Introduction:Pseudoxanthoma Elasticum (PXE), also called Gronblad-Strandberg syndrome, is an autosomal recessive disorder due to mutation in the ABCC6 allele on chromosome 16p. It is characterized by the progressive fragmentation and calcification of elastin fibers of the dermis, blood vessels, and Bruch’s membrane of the eye. In this article, the authors present a case of PXE with cutaneous elastorrhexis.
Case Presentation:A 31-year-old female presented with skin changes in the form of yellowish linearly arranged papules over the lateral side of the neck and anterior abdomen since adolescence. Her retinoscopy and cardiovascular examinations were reported as normal. The molecular analysis could not be done due to financial limitations. Based on these findings, the patient was suspected of PXE according to the revised criteria for the diagnosis of PXE.
Conclusions:Skin lesions are generally first to appear in adolescence. Ocular findings develop at later ages, i.e., third or fourth decades. Cardiovascular manifestations develop later in life. Hence, skin changes can aid in the early diagnosis of PXE and help clinicians to screen patients for systemic complications. Being a multisystem heritable disorder with morbidity and mortality, there is a need to formulate the clinical criteria for definitive diagnosis in resource-poor settings where molecular assays cannot be performed. The recognition of typical skin lesions can aid in the accurate diagnosis to facilitate the early detection and management of life-threatening systemic complications.
Pseudoxanthoma Elasticum (PXE), also called Gronblad-Strandberg syndrome, is an inherited multisystem disorder characterized by the progressive fragmentation and calcification of dermal and vascular elastic fibers and Bruch’s membrane of the eye. Globally, it affects one in every 50,000 population with a slight female predominance (1). We report a case of probable PXE with isolated cutaneous lesions.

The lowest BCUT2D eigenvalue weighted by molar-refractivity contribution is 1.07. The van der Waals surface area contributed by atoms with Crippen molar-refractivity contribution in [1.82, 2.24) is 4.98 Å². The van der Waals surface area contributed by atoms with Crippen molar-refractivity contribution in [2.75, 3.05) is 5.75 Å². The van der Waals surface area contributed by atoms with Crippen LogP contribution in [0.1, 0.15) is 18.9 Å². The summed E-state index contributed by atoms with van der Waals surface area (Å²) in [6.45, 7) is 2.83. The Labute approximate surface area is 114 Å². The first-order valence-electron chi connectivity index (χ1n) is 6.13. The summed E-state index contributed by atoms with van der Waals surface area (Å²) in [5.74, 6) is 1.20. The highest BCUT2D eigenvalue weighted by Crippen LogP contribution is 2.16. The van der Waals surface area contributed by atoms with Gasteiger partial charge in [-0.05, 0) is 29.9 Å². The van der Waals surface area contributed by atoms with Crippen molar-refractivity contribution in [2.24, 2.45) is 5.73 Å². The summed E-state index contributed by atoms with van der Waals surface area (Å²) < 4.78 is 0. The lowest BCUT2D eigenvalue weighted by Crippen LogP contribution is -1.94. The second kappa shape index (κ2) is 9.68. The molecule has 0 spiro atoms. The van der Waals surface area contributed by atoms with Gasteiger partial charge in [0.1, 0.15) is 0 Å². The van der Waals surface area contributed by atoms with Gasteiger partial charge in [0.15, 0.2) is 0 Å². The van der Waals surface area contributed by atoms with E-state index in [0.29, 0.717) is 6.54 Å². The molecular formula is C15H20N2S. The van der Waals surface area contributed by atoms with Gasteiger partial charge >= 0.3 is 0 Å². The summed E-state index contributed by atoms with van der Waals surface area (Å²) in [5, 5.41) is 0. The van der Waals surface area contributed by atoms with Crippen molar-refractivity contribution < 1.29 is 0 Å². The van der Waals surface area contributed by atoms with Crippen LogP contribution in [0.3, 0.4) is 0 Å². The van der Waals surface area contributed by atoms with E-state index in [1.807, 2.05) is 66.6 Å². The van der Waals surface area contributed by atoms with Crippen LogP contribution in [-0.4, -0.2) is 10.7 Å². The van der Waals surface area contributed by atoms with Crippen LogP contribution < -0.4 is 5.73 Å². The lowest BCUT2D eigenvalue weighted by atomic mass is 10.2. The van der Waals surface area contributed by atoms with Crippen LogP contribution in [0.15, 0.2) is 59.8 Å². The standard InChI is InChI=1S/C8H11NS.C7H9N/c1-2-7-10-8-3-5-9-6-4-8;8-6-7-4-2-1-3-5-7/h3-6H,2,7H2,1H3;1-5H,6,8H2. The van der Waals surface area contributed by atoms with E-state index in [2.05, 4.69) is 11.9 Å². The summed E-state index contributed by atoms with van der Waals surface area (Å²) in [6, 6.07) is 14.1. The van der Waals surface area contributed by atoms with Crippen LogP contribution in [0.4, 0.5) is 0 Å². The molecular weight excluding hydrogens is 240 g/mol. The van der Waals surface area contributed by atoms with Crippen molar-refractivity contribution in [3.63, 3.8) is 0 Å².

2. Case Presentation
A 31-year-old female presented with asymptomatic lesions over the neck and abdomen since adolescence. She had no history of hematemesis, malena, or blood in the stool. She denied a history of ischemic heart disease, claudication, or diminution of vision. There was no history of any complaints in other family members. On examination, there were multiple small yellowish papules closely arranged in a reticulate pattern with cobblestone or plucked chicken skin-like appearance over the neck and abdomen (Figure 1). Mucosal and palmoplantar examinations were normal, with no lesions elsewhere on the body. The differential diagnosis of PXE and PXE-like disorders were considered. Laboratory investigations (hemogram, liver and renal function tests, serum calcium, and phosphate levels) were within normal limits. Electrocardiography, 2D Echo, and ocular examination (retinoscopy) were unremarkable. Histopathology of skin lesions revealed clumped, degenerated, and fragmented elastic fibers in the mid dermis, which was suggestive of pseudoxanthoma elasticum (Figures 2 and 3). Few elastic fibers and collagen fibers showed calcification with von Kossa stain (Figure 4). Molecular analysis of gene ABCC6 could not be performed due to the lack of facilities.
A probable diagnosis of pseudoxanthoma elasticum (type II) was made based on the clinical and histopathological findings. The patient was counseled regarding the course and prognosis of the disorder and advised strict six-monthly follow-ups to monitor for the appearance of any ocular or cardiovascular manifestations. In addition, we offered fractional CO2 laser treatment for cosmetic improvement of skin lesions, but the patient has not been followed up so far.
Pseudoxanthomaelasticum (systemic elastorrhexis) is a rare genetic disorder with either autosomal recessive or dominant inheritance caused by the mutation of the ABCC6 gene located on chromosome 16p. This gene is a member of the ATP-binding cassette protein, which acts as a transmembrane transporter of anionic peptides. PXE is associated with significant diversity concerning incipience, extent, and magnitude of organ system involvement. Classical cutaneous lesions appear in the form of yellowish papules arranged in a reticulate manner imparting a Moroccan leather or plucked chicken skin appearance. These lesions are prominently located on the neckline, abdomen, axillae, below clavicles, groins, or thighs. The skin lesions generally appear in adolescence and adulthood, but rarely can also appear in old ages or childhood (younger than 10 years). Similar changes might be present over oral and genital mucosa (2).